“Mary Magdalene went and announced to the disciples, ‘I have seen the Lord.” John 20:18
The name “Mary” gives us an acronym for four words from John’s story that can help us think about the resurrection: “M” for “Mary; “A” for “Angels”; “R” for “Rabbouni”; and “Y” for “Your.”
“Mary stood weeping outside the tomb,” says Saint John Chapter 20 Verse 11. Mary Magdalene is a vital part of the story; Mary is the first to meet the risen Lord. Mary is a woman, Mary has remained faithful to Jesus when the men have run away, Mary is a sign of what Jesus’ people should be like. Of course, the church was dominated by men who did like the idea of a woman being the first witness of the resurrection, so, as the years passed, the church cast Mary Magdalene as a sinful woman. The Bible makes no mention of the sins of which Mary was supposed to be guilty. All the Bible tells us is what we read in Saint Luke Chapter 8 Verse 2, which talks of women being healed by Jesus, “among them Mary Magdalene, from whom he had cast out seven demons.” Mary Magdalene shows that Jesus regarded everyone as equal; a woman, someone whom would have been regarded as second class by the men of the time simply because she was a woman, is the first person with whom Jesus chooses to meet.
Mary should be a lesson to us that Jesus breaks down barriers, that he had no regard for human ways or traditions, but instead loved every person created in the image of God with the love of God. Jesus might have chosen to Peter or John, that he did not should remind us that Jesus expects that everyone shall be included in the church as equals.
Verse 12 tells us, “she saw two angels in white, sitting where the body of Jesus had been lying, one at the head and the other at the feet.” Angels are a sign that something extraordinary has happened; that the empty tomb was no ordinary human turn of events. Mary would have known the stories from Scripture about angels; she would have heard the teachings in the synagogue about the place of angels in God’s scheme. Mary would have seen the angels and have known that this was divine work, that God had done something unexpected. The angels would have frightened Mary, but also inspired her. In Verse 13, the angels ask Mary, “Woman, why are you weeping?” There is a conversation. God is not a distant and remote God, but one who sends his messengers to engage with his people. Mary responds directly and honestly to their question, “They have taken away my Lord, and I do not know where they have laid him.”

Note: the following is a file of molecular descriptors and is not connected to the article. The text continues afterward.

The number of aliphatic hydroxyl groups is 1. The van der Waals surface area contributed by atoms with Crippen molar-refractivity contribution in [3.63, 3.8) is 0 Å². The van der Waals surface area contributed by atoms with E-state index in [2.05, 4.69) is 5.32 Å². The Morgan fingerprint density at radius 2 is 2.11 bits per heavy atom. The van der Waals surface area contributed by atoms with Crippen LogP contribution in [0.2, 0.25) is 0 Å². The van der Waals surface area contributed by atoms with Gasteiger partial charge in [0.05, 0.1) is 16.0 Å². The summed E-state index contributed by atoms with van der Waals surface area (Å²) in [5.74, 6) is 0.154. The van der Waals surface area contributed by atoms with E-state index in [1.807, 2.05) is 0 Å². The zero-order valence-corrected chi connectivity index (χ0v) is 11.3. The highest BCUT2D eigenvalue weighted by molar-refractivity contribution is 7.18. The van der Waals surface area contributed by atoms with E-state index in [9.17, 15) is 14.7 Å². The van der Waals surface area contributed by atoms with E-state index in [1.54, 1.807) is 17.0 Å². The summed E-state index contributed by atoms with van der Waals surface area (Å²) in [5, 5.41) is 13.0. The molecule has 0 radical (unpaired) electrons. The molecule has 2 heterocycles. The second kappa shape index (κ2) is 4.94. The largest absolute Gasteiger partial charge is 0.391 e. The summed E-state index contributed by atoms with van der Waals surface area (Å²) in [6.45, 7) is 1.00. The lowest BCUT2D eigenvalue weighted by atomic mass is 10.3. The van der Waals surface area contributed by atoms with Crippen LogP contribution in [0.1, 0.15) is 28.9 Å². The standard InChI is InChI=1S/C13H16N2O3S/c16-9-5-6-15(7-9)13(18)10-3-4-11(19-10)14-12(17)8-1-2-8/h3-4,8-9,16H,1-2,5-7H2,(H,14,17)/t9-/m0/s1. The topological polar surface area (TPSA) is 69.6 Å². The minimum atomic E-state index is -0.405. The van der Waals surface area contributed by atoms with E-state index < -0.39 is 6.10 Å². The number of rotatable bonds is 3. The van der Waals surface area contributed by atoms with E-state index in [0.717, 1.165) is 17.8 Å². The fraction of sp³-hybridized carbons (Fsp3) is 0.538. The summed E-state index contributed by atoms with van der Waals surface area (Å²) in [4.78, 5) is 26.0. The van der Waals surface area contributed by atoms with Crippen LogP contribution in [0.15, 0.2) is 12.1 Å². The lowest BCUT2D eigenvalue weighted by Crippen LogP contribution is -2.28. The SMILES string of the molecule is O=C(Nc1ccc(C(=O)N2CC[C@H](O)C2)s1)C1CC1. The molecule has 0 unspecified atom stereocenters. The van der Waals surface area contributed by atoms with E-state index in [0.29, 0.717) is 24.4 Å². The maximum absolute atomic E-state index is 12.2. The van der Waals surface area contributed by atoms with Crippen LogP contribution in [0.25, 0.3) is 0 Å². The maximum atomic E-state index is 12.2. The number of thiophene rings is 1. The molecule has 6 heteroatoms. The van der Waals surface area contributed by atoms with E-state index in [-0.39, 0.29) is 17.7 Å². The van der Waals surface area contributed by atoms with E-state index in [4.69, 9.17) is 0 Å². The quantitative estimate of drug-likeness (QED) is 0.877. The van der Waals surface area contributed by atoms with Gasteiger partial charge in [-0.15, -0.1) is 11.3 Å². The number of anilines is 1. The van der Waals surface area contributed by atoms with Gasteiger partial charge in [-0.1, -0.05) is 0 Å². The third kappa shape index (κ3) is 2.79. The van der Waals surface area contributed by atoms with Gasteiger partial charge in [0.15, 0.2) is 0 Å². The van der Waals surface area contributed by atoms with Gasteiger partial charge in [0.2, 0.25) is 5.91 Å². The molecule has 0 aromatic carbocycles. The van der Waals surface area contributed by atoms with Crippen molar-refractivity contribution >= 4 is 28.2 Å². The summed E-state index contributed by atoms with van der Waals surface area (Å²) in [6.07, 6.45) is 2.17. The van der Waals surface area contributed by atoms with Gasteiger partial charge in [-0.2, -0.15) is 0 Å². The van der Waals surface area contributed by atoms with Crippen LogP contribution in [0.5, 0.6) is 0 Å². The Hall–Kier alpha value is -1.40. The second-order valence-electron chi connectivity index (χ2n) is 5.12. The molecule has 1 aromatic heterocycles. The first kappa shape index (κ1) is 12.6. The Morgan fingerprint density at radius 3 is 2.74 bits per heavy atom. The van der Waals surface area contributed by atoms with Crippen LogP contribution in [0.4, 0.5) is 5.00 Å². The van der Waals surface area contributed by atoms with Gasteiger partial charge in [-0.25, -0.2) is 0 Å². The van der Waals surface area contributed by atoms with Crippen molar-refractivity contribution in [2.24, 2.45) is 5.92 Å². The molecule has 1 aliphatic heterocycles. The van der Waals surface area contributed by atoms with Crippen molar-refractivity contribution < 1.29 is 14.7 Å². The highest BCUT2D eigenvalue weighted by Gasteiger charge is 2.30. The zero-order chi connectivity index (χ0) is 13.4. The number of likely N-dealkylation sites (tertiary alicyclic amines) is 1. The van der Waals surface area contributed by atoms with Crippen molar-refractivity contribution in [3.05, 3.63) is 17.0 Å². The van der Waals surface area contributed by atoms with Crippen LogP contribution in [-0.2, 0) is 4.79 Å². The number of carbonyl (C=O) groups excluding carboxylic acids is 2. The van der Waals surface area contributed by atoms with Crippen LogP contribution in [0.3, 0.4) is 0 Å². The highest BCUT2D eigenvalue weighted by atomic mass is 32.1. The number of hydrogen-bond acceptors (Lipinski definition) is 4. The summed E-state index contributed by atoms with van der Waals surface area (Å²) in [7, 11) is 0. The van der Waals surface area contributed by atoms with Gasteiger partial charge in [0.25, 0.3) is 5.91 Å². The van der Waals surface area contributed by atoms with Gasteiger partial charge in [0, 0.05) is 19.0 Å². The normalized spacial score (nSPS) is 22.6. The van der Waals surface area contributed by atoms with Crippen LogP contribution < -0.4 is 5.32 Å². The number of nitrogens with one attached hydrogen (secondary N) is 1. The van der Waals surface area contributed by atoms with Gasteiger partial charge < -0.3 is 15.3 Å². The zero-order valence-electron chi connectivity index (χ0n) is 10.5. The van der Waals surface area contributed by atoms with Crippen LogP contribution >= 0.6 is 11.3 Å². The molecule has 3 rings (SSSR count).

The angels are a reminder to us that God is someone who breaks into our world; that extraordinary things can happen; that God is a God who engages with us. Have we the confidence that Mary had to speak honestly and directly to God?
Mary, angels, the third word is “Rabbouni.” It is impossible for us to imagine the joy with which that word would have been spoken. Mary’s eyes are filled with tears and she turns around and doesn’t recognize the man who is standing there. There is a gentleness in Jesus’ words to her in Verse 15, “Woman, why are you weeping? For whom are you looking?” The heartbroken Mary Magdalene thinks he is the gardener, “Sir, if you have carried him away, tell me where you have laid him, and I will take him away.” It is when Jesus says “Mary,” that she recognizes him. Mary, in her despair must have turned away from Jesus, because we are told that she turned to him and said, “‘Rabbouni!’ (which means Teacher).” The relationship between Mary Magdalene and Jesus is very close. Mary must have hugged him in joy, for, in Verse 17, Jesus says to her, “Do not hold on to me, because I have not yet ascended to the Father.” Letting go of him must have been a hard thing for Mary to do.
As Christians, our faith is in a Jesus who offers us a close relationship. We don’t get to hug him, as Mary Magdalene did, but that hug showed that he was really alive and we get the opportunity to have a friendship which is unlike any other.
The final word is “your.” Jesus tells Mary, ” go to my brothers and say to them, ‘I am ascending to my Father and your Father, to my God and your God.'” Mary Magdalene can call God “Father” because of her own response, he has become her Father and her God. There is no need anymore for the old religious traditions, no need for the Temple and all the sacrifices, no need for priests or ceremonies, God is now a personal God who welcomes those who come to him.
If Mary knows that God is her Father and her God, how do we respond to Jesus when he says those words to us? Jesus says to us that God is “your Father,” what do we say back to him?
Mary, angels, Rabbuoni and your: in Verse18 we read that !Mary Magdalene went and announced to the disciples, ‘I have seen the Lord’; and she told them that he had said these things to her.” Have we the faith of Mary? Have we the faith that the Risen Lord is in our own lives? Have we the faith to tell others what we know about him?